A few weeks ago, in studying Parashat R'eih, I noted that the Torah gives us a great gift of joy—a command to celebrate with one's entire household—tucked into a long passage replete with
Within the Torah portion Ki Tavo there is a list of blessings and then curses that may fall upon one depending on her or his actions. According to the Torah these are given out by God.
I know some people who could benefit from a reality check.
Parashat Ki Tavo begins with promises of rewards and moves to possible punishments.
In this week's parashah, Ki Tavo, we read: "You shall go to the priest and say to him, 'I acknowledge this day before Adonai your God that I have entered the land that Go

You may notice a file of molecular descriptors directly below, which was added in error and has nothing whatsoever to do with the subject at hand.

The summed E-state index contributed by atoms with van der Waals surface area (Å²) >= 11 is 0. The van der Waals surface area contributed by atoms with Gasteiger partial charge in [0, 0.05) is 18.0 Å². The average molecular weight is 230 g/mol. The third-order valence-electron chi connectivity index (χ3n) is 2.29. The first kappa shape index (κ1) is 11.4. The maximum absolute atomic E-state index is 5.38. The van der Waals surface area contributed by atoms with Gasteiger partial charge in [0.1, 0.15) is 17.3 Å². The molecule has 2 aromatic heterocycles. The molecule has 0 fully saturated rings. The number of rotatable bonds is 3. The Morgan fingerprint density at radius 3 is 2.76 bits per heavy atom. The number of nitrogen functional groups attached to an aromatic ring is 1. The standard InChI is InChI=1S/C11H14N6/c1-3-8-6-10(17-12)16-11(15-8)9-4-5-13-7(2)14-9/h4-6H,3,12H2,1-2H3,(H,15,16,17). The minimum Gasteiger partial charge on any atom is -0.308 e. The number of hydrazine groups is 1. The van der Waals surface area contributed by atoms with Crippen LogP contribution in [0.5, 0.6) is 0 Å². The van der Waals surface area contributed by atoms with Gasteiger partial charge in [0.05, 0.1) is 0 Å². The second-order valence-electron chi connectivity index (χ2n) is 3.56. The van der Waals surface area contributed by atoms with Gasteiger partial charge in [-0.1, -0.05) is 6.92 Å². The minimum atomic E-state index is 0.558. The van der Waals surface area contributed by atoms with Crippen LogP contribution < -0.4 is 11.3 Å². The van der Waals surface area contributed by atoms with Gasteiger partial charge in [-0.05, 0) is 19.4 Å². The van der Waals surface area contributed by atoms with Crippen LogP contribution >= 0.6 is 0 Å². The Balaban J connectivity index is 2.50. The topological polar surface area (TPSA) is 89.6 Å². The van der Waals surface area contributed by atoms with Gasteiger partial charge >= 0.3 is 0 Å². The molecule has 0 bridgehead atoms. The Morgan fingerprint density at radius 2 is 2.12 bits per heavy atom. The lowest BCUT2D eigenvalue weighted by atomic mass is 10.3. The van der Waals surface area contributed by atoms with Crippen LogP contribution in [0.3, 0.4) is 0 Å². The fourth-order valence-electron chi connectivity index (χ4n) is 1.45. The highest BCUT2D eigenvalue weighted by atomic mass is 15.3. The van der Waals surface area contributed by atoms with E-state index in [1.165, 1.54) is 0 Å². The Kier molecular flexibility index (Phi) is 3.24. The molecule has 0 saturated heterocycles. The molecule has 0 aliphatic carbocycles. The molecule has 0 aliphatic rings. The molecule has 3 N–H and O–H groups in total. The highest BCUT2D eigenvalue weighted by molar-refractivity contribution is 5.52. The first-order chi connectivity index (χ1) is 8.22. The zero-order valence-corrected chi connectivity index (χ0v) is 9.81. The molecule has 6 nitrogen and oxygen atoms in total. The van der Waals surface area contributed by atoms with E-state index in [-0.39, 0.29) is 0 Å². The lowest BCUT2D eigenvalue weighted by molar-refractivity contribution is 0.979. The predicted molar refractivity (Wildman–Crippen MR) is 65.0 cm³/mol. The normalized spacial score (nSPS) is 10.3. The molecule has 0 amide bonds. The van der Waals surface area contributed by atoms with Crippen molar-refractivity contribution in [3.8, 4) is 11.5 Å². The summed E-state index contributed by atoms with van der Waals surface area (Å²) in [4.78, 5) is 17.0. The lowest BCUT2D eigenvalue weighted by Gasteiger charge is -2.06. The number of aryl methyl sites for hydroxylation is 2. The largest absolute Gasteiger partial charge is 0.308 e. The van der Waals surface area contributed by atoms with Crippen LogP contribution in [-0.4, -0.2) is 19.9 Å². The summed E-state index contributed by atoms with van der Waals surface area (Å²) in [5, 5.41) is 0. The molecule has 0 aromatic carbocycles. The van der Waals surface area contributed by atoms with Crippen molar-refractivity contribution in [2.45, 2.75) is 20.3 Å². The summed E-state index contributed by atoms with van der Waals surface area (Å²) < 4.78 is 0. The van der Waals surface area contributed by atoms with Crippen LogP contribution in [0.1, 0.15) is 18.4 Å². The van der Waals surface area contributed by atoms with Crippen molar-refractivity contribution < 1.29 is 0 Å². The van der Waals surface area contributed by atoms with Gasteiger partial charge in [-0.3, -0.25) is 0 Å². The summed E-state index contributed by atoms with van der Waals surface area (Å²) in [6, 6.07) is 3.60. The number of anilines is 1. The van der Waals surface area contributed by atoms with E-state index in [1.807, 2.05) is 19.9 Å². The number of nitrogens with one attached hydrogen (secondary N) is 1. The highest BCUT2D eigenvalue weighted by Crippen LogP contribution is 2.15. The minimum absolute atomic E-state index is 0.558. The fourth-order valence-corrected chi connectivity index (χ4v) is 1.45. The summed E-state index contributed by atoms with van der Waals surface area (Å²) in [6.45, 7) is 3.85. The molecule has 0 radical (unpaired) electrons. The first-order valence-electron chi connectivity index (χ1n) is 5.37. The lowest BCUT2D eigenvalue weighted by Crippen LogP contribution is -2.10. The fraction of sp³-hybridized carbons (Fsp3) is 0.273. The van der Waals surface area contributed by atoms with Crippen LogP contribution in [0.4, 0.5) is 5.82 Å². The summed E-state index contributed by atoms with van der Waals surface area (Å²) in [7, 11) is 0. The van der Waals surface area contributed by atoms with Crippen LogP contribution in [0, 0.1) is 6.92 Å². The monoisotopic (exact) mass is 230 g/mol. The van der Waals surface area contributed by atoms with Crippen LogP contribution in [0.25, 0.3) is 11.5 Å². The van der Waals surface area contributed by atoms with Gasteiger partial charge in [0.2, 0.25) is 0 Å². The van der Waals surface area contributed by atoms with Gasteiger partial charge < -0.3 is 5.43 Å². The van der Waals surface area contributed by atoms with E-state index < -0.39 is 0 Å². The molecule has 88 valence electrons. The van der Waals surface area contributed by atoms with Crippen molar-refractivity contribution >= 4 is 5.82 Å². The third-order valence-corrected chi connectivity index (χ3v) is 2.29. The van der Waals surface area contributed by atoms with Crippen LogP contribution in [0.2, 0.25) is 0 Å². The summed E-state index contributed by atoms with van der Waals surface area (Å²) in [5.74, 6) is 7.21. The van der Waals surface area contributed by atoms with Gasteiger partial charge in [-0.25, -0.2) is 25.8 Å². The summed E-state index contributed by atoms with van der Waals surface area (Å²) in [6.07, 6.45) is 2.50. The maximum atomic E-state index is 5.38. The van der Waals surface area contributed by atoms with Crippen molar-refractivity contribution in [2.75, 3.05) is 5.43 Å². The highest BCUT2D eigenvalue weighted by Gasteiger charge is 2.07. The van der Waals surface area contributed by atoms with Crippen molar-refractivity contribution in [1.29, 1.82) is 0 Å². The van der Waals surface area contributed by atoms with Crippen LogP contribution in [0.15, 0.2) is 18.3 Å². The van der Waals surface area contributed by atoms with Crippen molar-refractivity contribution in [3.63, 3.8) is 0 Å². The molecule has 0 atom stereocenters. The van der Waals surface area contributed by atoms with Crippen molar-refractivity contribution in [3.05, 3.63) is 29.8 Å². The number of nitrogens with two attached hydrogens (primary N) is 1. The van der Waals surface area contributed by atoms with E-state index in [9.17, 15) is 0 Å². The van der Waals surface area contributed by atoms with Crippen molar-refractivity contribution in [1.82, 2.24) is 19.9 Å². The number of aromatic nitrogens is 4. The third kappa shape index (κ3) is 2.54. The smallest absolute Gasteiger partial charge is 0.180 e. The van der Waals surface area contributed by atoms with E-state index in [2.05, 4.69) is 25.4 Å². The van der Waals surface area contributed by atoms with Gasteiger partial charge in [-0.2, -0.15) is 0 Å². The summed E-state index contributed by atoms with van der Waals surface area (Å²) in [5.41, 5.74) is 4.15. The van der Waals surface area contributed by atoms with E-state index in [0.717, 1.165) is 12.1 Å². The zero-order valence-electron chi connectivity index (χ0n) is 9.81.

And God has affirmed this day that you are, as God promised you, Adonai's treasured people who shall observe all God's commandments; and that God will set you, in fame and renown and glory
". . . My father was a fugitive Aramean. He went down to Egypt with meager numbers and sojourned there; but there he became a great and very populous nation" (Deuteronomy 26:5).
Rabbi Blake writes of two radically different ways to understand the biblical declaration Arami oveid avi.
This week's Torah portion presents a seemingly endless litany of blessings and curses.
This week’s portion is hard to love. It contains a long list of the painful ways we will be cursed if we do not follow God’s commandments.
Explore Ki Tavo with Torah for Tweens, perfect for families with tweens.
Our congregation's sukah was blown down by the wind last year, just after the beginning of the Sukot festival.
My kids love Sukot.That's not bad for a three- and a five-year-old.For small children, Sukot is the ultimate in "playing house."We encourage them to decorate the sukah, and in many ways th